Tom Sawyer Literary Analysis

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Tom Sawyer Literary Analysis

Sometimes a child can be wronged only once by a decent person, but if that child does not know that the person is good, their entire reality of this person would most likely be seen as a terrible person. In The Adventures of Tom Sawyer, the characters are exaggerated versions of a restricted and childish view of realistic characters. Characters like Aunt Polly and Widow Douglas are good examples of this, as their personalities seem very plain and unchanging.
Aunt Polly is often displayed as, to Tom’s advantage, a gullible character. We see this very early on when she is confronting Tom for taking the jam, where the book says “‘My! Look behind you aunt!’ The old lady whirled round and snatched her skirts out of
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When Tom returns home after having fought in the dirt with another boy, Aunt Polly catches him and the book says “...when she saw the state of his clothes were in her resolution his Saturday holiday into captivity at hard labor.” (8) The fact that the book refers to the punishment for skipping school and dirty clothes as “captivity at hard labor” emphasizes the idea that Aunt Polly is mean and cruel. Later in the book Aunt Polly figures out that Tom had lied about his “prophesizing dream” and her first reaction when seeing him is saying “Tom I’ve a notion to skin you alive!” (120) Though it is not literal, it is very threatening to say such a thing, suggesting that Aunt Polly is mean. Lastly, at the very end of the book, after the town figures out about Tom and Huck’s money, the book says “...the widow put Huck’s money out at six percent, and Judge Thatcher did the same with Tom’s at Aunt Polly’s request.” (208) Though is it unnecessary for someone so young in this time to have so much money, the fact that Aunt Polly allows so little to remain in Tom’s possession is rather cruel, considering the fact that Tom had risked his life for the…show more content…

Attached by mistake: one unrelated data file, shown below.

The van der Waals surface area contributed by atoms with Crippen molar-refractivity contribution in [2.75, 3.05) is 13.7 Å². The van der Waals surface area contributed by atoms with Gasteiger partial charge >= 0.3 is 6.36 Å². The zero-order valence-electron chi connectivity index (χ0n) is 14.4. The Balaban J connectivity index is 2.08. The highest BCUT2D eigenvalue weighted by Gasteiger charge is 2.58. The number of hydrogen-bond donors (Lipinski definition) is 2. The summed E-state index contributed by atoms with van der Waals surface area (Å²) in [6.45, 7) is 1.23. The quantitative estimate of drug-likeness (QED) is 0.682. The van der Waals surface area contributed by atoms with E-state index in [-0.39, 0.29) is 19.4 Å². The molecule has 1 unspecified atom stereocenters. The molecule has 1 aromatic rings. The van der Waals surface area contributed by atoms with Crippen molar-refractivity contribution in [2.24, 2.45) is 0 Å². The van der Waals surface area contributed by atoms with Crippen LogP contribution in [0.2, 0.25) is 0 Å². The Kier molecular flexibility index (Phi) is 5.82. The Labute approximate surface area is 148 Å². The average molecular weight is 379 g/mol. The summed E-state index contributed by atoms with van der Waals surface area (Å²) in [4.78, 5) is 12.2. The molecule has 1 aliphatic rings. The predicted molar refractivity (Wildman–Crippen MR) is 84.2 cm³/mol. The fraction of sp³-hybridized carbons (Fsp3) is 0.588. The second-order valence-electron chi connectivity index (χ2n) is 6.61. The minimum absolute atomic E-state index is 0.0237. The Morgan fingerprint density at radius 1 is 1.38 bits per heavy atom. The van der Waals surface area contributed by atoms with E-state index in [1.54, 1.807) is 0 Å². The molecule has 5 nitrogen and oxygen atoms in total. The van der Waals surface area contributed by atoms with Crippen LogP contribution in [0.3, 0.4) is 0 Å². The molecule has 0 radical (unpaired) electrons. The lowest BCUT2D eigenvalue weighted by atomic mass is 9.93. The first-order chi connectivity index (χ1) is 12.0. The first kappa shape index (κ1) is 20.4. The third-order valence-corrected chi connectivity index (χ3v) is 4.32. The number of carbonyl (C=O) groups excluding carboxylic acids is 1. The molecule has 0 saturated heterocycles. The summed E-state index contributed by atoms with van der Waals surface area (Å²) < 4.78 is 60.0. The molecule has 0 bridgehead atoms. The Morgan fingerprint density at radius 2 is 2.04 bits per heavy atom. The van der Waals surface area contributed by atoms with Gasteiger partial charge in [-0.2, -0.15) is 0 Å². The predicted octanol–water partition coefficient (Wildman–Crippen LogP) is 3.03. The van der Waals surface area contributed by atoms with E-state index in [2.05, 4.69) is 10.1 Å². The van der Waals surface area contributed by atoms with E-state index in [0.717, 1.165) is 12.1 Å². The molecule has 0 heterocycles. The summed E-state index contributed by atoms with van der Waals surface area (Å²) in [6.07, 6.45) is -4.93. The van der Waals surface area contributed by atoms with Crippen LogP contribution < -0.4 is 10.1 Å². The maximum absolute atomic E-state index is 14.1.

It starts soon after Becky is truly introduced as a character and just after Tom and Becky get “engaged,” in which Becky finds that Tom had done the same thing before with another girl. “‘Oh tom! Then I ain’t the first you’ve been engaged to!’ The child began to cry.” (15) In this situation Becky is overreacting to a childish and meaningless thing. Later on in the book Becky tears the teacher’s anatomy book. The teacher then finds out and goes around asking people about who did it. This section reads “‘Rebecca Thatcher!’ [Tom glanced at her face- it was white with terror]” (126) After this, Tom then proceeds to take the blame and punishment in order to save Becky. This displays Becky as a helpless “damsel in distress.” Lastly, when Tom and Becky are lost in the cave Becky is extremely helpless numerous times; “‘Tom, I am so hungry!’...Becky gave loose to tears and wailings” (188/189) Throughout this scene, Tom is calm and Becky is complaining and crying about everything, showing her as extremely
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